Business leaders at many organizations are projecting a rosier picture of their cybersecurity posture than would appear warranted, a new survey shows.
Nominet recently surveyed nearly 300 senior security and IT practitioners, including CISOs, CIOs, and CTOs from the US and UK. The survey sought to assess the level of confidence among executives about their organizations' cybersecurity posture and readiness to deal with threats.
Seventy percent of the respondents said their organizations use its cybersecurity posture as a selling point to customers and business partners, even though CISOs and others responsible for cybersecurity were far less confident in the security stack.
Over one-third (34%) of the security executives in the Nominet survey, for instance, said they were only moderately satisfied with the effectiveness of their security controls, and another one-third said they were only somewhat or slightly confident. Most, in fact, scored their security stacks as 80% effective or less.
"The disconnect between CISO confidence and the business' willingness to use its cyber defense as a selling point was most surprising," says Stuart Reed, vice president of Nominet and the executive in charge of the company's research and data science group. This suggests a lack in communication or understanding of risk between security teams and the wider business, he says.
The survey shows many CISOs and other security executives are being put in compromising situations by business executives, who have a less-than-complete understanding of their challenges, Nominet concluded.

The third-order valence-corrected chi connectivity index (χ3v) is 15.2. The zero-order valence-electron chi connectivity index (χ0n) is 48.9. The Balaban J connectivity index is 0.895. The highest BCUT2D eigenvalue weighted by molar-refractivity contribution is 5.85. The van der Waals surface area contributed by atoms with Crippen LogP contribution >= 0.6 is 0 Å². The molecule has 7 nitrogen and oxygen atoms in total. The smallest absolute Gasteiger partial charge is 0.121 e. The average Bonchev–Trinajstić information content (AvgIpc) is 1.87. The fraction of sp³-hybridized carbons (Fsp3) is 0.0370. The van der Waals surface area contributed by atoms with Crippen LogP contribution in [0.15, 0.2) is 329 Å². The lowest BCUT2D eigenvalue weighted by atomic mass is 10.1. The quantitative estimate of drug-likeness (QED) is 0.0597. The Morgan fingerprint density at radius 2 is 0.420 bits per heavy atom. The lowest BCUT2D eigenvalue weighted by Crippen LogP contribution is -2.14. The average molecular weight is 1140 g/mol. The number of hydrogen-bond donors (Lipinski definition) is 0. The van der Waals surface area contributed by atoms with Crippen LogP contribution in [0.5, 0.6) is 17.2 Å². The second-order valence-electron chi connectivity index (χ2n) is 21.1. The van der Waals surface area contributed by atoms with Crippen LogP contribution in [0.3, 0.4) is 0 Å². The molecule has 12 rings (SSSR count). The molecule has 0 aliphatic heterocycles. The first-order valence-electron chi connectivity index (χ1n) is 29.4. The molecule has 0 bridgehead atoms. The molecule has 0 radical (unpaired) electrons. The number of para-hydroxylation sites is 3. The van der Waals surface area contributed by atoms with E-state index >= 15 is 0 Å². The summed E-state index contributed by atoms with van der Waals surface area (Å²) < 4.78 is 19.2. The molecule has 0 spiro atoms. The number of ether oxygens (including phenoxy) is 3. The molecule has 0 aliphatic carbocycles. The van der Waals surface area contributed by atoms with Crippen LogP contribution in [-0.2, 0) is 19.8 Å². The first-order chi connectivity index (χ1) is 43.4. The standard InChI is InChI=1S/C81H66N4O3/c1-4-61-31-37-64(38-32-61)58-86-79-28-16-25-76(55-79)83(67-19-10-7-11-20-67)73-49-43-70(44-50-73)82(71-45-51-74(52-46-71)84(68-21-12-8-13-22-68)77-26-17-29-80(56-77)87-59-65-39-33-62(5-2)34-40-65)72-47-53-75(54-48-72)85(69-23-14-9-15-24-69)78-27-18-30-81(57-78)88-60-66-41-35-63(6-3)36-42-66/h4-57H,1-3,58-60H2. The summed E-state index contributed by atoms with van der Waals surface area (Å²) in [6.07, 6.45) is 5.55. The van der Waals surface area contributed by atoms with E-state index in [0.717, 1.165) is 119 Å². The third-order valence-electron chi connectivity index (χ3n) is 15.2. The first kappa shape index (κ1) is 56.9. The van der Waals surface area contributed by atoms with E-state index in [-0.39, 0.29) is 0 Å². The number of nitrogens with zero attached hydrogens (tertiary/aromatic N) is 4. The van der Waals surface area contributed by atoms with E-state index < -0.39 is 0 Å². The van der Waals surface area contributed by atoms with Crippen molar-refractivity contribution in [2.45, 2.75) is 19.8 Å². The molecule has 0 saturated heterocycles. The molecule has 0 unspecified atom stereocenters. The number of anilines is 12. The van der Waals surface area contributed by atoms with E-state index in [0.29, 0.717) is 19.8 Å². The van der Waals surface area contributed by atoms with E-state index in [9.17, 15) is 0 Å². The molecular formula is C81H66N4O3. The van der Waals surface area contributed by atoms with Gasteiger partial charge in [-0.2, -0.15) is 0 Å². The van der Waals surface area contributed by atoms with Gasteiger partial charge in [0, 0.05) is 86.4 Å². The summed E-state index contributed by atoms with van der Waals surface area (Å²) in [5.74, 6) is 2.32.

While it is natural a CISO might be slightly more cautious about claiming the effectiveness of the controls in place, the fact that more than one-third of security leaders are not even moderately confident is a worry, Reed says. "This disconnect in cyber confidence should act as an alarm bell to organizations and potentially prompt some investigation and analysis," he says.
One reason why CISOs and others feel less than fully confident in their security controls is likely because purchase decisions are not entirely in their hands. In many cases, the final word on a security purchase rests with a combination of business stakeholders and not necessarily security leaders. While security is obviously a factor, purchase decisions are based on other consideration as well, including cost, available alternatives, and ease of integration, Reed says.
"We need to begin looking at what will make our CISOs more confident," he says. Radware's survey shows, for example, that 20% of CISOs either don't test the performance of their security stacks once in place or don't know whether they have been tested. "Perhaps more investment here could increase confidence," Reed says.
Nominet's survey shows CISOs and other security leaders in the US are generally much more upbeat than their counterparts in the UK when it comes to the effectiveness of their security controls. Culture is likely a factor, according to the company, but the bigger reason is a majority of the US organizations represented in the survey are big companies with typically tighter procurement processes.
The vendor discovered a majority of organizations (68%) that had experienced a security breach over the previous 12 months to be somewhat apprehensive about their ability to defend and recover from a second one. Here again, US-based security leaders appear more bullish than their UK counterparts.
"This could be explained by the cultural and contextual differences between the US and UK," Reed says. "What might reassure a CISO in the US won't necessarily have the same effect in the UK." The key to keep in mind is that confidence isn't necessarily always connected to how well equipped a company is to defend against an attack.
"It is critical that security professionals and the wider business are on the same page when it comes to cyber defense," Reed notes.
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